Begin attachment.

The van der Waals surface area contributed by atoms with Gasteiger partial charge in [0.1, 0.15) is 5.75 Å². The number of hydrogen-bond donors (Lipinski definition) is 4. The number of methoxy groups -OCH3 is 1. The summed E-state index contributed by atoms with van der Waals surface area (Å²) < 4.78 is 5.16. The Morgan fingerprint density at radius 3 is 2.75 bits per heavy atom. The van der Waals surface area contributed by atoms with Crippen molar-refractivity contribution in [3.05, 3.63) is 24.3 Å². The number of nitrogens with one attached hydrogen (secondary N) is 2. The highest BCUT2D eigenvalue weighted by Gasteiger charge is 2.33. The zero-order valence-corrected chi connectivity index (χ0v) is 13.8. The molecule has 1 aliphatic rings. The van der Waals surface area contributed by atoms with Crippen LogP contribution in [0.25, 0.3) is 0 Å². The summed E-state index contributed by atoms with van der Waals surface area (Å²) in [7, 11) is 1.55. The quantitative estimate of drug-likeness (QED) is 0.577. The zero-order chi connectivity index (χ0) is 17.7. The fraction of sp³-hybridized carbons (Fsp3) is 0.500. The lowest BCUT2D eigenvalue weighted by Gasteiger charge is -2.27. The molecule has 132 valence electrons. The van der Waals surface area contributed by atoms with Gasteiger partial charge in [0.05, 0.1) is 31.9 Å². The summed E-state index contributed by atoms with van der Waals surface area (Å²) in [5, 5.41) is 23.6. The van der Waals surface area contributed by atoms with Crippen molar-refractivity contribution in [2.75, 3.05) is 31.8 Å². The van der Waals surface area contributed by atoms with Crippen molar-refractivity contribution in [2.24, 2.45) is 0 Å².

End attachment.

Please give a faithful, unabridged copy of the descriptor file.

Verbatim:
The van der Waals surface area contributed by atoms with Gasteiger partial charge in [0.1, 0.15) is 5.75 Å². The number of hydrogen-bond donors (Lipinski definition) is 4. The number of methoxy groups -OCH3 is 1. The summed E-state index contributed by atoms with van der Waals surface area (Å²) < 4.78 is 5.16. The Morgan fingerprint density at radius 3 is 2.75 bits per heavy atom. The van der Waals surface area contributed by atoms with Crippen molar-refractivity contribution in [3.05, 3.63) is 24.3 Å². The number of nitrogens with one attached hydrogen (secondary N) is 2. The highest BCUT2D eigenvalue weighted by Gasteiger charge is 2.33. The zero-order valence-corrected chi connectivity index (χ0v) is 13.8. The molecule has 1 aliphatic rings. The van der Waals surface area contributed by atoms with Crippen LogP contribution in [0.25, 0.3) is 0 Å². The summed E-state index contributed by atoms with van der Waals surface area (Å²) in [7, 11) is 1.55. The quantitative estimate of drug-likeness (QED) is 0.577. The zero-order chi connectivity index (χ0) is 17.7. The fraction of sp³-hybridized carbons (Fsp3) is 0.500. The lowest BCUT2D eigenvalue weighted by Gasteiger charge is -2.27. The molecule has 132 valence electrons. The van der Waals surface area contributed by atoms with Gasteiger partial charge in [0.05, 0.1) is 31.9 Å². The summed E-state index contributed by atoms with van der Waals surface area (Å²) in [5, 5.41) is 23.6. The van der Waals surface area contributed by atoms with Crippen molar-refractivity contribution in [2.75, 3.05) is 31.8 Å². The van der Waals surface area contributed by atoms with Crippen molar-refractivity contribution in [2.24, 2.45) is 0 Å².